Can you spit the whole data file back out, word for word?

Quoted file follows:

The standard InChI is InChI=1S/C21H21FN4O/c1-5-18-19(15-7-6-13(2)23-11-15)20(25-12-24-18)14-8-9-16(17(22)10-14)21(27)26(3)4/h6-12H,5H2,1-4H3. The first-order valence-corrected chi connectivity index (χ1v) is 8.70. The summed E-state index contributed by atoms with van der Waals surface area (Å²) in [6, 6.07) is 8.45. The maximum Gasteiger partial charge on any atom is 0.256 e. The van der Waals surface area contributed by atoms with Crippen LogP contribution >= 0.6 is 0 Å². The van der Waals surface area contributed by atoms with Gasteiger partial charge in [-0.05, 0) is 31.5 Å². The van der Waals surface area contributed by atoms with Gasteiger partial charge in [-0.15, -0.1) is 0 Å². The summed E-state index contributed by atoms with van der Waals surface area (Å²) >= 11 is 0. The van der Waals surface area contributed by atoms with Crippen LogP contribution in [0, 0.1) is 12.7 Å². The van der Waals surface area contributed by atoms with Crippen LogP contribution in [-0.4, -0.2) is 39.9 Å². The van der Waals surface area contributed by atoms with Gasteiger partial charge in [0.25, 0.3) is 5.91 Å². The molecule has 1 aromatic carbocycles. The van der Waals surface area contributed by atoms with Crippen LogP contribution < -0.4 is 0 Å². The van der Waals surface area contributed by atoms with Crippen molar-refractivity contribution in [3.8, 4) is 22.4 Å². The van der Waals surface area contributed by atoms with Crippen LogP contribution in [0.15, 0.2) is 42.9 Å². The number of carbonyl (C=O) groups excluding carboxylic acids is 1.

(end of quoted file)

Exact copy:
The standard InChI is InChI=1S/C21H21FN4O/c1-5-18-19(15-7-6-13(2)23-11-15)20(25-12-24-18)14-8-9-16(17(22)10-14)21(27)26(3)4/h6-12H,5H2,1-4H3. The first-order valence-corrected chi connectivity index (χ1v) is 8.70. The summed E-state index contributed by atoms with van der Waals surface area (Å²) in [6, 6.07) is 8.45. The maximum Gasteiger partial charge on any atom is 0.256 e. The van der Waals surface area contributed by atoms with Crippen LogP contribution >= 0.6 is 0 Å². The van der Waals surface area contributed by atoms with Gasteiger partial charge in [-0.05, 0) is 31.5 Å². The van der Waals surface area contributed by atoms with Gasteiger partial charge in [-0.15, -0.1) is 0 Å². The summed E-state index contributed by atoms with van der Waals surface area (Å²) >= 11 is 0. The van der Waals surface area contributed by atoms with Crippen LogP contribution in [0, 0.1) is 12.7 Å². The van der Waals surface area contributed by atoms with Crippen LogP contribution in [-0.4, -0.2) is 39.9 Å². The van der Waals surface area contributed by atoms with Gasteiger partial charge in [0.25, 0.3) is 5.91 Å². The molecule has 1 aromatic carbocycles. The van der Waals surface area contributed by atoms with Crippen LogP contribution < -0.4 is 0 Å². The van der Waals surface area contributed by atoms with Crippen molar-refractivity contribution in [3.8, 4) is 22.4 Å². The van der Waals surface area contributed by atoms with Crippen LogP contribution in [0.15, 0.2) is 42.9 Å². The number of carbonyl (C=O) groups excluding carboxylic acids is 1.